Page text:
... to perpetuate the memories of their fallen comrades, and to minister, as far as practicable, to the wants of those who were permanently disabled in the service, to preserve and maintain that sentiment of fraternity born of hardships and dangers shared in the march, the bivouac and the battlefield. It is proposed not to prolong the animosities engendered by the war, but to extend to their late adversaries, on every fitting occasion, courtesies which are always proper between soldiers, and which in their case a common citizenship demands at their hands. They propose to avoid everything which partakes of partisan-ship in religion and politics, but at the same time they will lend their aid to the maintenance of law and the preservation of order.6

A large order for a voluntary association, but one which it typically tried to fill in the years before the turn of the century. By the late 1890 s death was claiming more members of these groups than they were recruiting and the membership figures began to drop. But at their height, the veterans' organizations in Dixie were viable and formidable obstac1es to intersectional animosity and disharmony.

There must have been some concern by some citizens, however, that these reunions would generate and rekindle intersectional bitterness. As noted just above, the Robert E. Lee Camp felt compelled to state explicitly that their meetings would not "prolong the animosities engendered by the war." General Samuel McGowan speaks in this same vein at the reunion of Orr's Rifles in Walhalla, South Carolina, in July, 1875, when he remarks that, "This reunion of old soldiers is not intended, and we must not allow it to have the effect of rekindling again the old fires of strife."7 In somewhat the same manner, Governor John B. Gordon says in the opening remarks of his 1887 address before the Confederate Survivors' Association in Augusta, Georgia:

In discussing this subject I shall indulge in no criticisms of other sections. If I know the spirit of this people, or my own, we love our country -- our whole country -- because it is our country. We would strengthen and not weaken the bonds of cordial respect and fraternity that bind it together in a perpetual union of free and equal states.8

McGowan describes what he sees as the typical reunion and its function:

Let us in peace and in quiet, without malice or hatred to any, hold sweet converse one with another, talk over the past with all its hopes and fears, joys and sorrows; recount the stories of the bivouac and the camp-fire, and as we pass, drop a silent tear over the sweet memory of some comrade whom we buried on the battlefield, and recall the long marches and bloody battles in which we suffered and struggled, hungered and toiled, and fought and bled together.

This reunion of Orr's Rifles apparently fulfilled its orator's expectations, for the Charleston newspaper editorialized:

The reunion of the Survivor's of Orr's Rifles was everything that the most ardent Confederate and patriotic citizen could wish -- no bitterness, no discontent, only a loving pride in the soldiers who fell, a fond recollection of the days that are past, and a fixed determination to be as true to their new allegiance as these brave riflemen were to the cause of the South.9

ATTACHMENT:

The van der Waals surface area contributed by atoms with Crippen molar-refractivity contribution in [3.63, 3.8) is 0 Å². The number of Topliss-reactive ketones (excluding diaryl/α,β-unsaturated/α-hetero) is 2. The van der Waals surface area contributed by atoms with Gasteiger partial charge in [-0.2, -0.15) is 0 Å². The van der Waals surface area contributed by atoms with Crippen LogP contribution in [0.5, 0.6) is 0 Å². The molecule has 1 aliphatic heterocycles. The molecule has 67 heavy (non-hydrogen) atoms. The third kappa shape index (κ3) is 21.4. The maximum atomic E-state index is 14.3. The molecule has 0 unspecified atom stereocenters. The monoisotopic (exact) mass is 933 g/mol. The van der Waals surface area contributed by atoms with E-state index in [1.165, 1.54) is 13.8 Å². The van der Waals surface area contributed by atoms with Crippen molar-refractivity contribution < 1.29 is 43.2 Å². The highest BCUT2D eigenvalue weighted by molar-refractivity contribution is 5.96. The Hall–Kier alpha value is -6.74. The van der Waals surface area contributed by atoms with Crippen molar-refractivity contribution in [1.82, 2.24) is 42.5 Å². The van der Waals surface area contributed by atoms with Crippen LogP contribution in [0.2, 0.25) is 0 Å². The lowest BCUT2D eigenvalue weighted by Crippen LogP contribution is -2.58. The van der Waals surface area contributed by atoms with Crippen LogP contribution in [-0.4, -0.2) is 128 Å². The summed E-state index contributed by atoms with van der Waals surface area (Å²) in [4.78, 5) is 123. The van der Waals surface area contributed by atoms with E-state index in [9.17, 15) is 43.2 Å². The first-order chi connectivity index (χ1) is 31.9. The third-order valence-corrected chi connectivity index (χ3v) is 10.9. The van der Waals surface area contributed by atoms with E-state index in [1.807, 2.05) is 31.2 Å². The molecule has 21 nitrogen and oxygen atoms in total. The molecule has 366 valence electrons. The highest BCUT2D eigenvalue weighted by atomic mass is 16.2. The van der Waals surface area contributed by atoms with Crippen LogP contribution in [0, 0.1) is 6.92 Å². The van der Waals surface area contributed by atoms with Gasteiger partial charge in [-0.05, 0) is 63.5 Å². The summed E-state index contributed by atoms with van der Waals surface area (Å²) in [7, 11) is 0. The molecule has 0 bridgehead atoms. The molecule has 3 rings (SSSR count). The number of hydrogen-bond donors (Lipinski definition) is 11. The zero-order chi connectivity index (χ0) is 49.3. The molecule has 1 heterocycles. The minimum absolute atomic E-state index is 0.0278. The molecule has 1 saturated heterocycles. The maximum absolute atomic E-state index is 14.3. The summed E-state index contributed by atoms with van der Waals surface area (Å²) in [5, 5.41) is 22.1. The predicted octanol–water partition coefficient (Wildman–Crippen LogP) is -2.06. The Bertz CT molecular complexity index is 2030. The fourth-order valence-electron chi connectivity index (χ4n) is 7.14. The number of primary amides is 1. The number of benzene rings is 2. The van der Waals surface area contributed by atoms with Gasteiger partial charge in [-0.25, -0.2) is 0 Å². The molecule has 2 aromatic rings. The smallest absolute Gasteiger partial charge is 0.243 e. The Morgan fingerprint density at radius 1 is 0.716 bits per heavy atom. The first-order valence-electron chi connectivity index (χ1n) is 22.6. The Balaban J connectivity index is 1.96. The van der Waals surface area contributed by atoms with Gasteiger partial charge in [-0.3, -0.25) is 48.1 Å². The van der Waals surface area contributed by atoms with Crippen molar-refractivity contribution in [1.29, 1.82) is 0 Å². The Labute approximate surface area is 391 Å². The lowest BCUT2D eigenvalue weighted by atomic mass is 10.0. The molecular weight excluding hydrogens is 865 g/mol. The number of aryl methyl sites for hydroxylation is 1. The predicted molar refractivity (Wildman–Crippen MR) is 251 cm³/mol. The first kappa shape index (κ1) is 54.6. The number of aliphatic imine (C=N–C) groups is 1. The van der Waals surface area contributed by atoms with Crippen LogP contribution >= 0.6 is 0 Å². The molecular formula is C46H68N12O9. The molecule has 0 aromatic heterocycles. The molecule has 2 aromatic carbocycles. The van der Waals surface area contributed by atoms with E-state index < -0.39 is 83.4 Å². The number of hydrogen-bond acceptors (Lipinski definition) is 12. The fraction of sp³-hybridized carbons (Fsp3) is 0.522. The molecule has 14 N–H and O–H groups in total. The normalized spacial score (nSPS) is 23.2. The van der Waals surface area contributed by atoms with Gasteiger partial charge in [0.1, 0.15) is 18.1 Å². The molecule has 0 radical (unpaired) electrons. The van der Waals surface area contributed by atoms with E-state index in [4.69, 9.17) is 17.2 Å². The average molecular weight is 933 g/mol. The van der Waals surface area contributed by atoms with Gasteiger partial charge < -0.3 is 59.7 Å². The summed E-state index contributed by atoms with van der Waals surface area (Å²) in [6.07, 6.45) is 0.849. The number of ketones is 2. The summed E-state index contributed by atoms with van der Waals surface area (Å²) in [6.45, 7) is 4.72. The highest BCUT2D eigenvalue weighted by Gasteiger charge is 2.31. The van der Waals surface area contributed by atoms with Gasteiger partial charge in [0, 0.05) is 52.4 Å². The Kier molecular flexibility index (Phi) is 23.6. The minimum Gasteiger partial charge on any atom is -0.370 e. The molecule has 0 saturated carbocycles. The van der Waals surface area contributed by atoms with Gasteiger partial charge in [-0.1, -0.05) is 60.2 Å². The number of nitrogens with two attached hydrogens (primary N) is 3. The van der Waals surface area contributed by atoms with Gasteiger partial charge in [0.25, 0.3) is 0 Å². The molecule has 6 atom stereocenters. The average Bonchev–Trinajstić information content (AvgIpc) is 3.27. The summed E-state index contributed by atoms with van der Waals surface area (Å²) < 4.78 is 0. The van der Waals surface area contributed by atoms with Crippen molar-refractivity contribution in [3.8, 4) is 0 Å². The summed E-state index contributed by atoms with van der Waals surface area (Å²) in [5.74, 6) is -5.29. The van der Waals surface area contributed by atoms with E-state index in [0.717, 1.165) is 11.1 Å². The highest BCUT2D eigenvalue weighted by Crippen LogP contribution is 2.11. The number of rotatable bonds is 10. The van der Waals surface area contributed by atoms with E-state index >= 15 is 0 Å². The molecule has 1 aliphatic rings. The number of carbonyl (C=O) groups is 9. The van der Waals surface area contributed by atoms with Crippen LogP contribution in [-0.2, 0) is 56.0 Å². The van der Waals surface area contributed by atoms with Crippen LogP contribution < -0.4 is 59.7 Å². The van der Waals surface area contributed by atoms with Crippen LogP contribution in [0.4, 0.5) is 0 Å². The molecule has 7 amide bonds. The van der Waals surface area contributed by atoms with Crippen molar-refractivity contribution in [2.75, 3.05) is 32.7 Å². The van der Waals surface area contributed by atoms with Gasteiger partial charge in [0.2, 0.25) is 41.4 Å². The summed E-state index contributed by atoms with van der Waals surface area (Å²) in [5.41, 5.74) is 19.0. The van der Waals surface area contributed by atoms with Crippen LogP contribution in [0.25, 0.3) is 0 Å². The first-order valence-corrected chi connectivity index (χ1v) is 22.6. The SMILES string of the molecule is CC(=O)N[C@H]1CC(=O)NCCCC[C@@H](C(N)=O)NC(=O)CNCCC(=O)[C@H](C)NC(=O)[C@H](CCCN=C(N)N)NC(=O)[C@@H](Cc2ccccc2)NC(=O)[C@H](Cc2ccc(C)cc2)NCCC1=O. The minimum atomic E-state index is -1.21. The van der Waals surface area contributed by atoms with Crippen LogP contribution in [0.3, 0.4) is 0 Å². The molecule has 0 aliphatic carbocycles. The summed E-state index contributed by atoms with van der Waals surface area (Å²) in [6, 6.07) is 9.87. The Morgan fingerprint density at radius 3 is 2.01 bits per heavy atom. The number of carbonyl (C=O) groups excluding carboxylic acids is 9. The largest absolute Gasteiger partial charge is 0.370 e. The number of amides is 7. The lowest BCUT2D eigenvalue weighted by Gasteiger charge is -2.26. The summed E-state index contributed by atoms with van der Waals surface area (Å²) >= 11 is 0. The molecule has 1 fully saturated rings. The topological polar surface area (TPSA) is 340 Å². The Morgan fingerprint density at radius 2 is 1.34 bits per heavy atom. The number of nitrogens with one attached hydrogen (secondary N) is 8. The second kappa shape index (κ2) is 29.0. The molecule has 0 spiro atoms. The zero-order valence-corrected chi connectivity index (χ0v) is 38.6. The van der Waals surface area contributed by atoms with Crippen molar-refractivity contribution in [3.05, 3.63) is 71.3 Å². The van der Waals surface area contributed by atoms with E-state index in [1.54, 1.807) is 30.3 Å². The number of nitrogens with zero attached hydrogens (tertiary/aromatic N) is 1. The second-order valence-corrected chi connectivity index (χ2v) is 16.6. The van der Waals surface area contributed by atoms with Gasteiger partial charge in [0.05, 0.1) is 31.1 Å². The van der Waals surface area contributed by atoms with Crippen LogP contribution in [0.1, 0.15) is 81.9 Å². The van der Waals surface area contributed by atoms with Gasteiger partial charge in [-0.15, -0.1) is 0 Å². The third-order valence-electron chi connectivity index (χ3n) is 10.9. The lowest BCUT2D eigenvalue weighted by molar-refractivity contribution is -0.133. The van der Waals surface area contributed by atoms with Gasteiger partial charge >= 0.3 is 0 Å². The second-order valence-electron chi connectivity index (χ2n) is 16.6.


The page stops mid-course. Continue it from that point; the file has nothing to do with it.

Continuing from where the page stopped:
Not only were the veterans' reunions not designed to stir up hatred and bitterness, the veterans themselves were in the forefront of the drive for reconciliation. According to McGowan, "It is not the soldier who has smelt gunpowder, but the selfish politician, who wishes to perpetuate strife between the parties to the late contest." Then, in reference to Horace Greely's "bloody chasm", he says, "If the difficulties between the sections had been left to the soldiers at Appomattox, the 'bloody chasm' would have been crossed at once by an improvised pontoon bridge, the work of both armies."

Indeed, the veterans had already done much to alleviate the strains and hateful memories of the war. General Evander M. Law of South Carolina, in an 1890 address at Richmond to the annual reunion of the Army of Northern Virginia, praises General Grant:

Ulysses S. Grant, the Union hero and President, was never greater in all his eventful career than when, with the destinies of the two armies in his hands, he reconstructed the Union by the terms given at Appomattox. A reconstruction which, if allowed to stand, would have quickly healed the wounds of war, and left no bloody chasm to be bridged by the devilish devices of pestilent politicians.10

General Thomas Logan asserts to the reunion celebration of the Hampton Legion in 1875 that:

The soldiers, as well of the North as of the South, have prepared the way for reconciliation. Their policy has been 'forget, forgive, conclude and be agreed,' and if it had been left to them, the animosities of the war would long since have been buried. The liberal sentiments of Bartlett [a Union general] and others would have restored amity and good feeling, and the whole country would have thus received new impetus in its career of progress and prosperity.11

Although in 1875, General Logan could only say that the veterans had "prepared the way for reconciliation," within a decade, orators were more positive in their assertions that the nation was one again. Charles E.R. Drayton, in a brief address before the 1885 reunion of the Washington Light Infantry, of Charleston, South Carolina, assumes that the country was united when he says: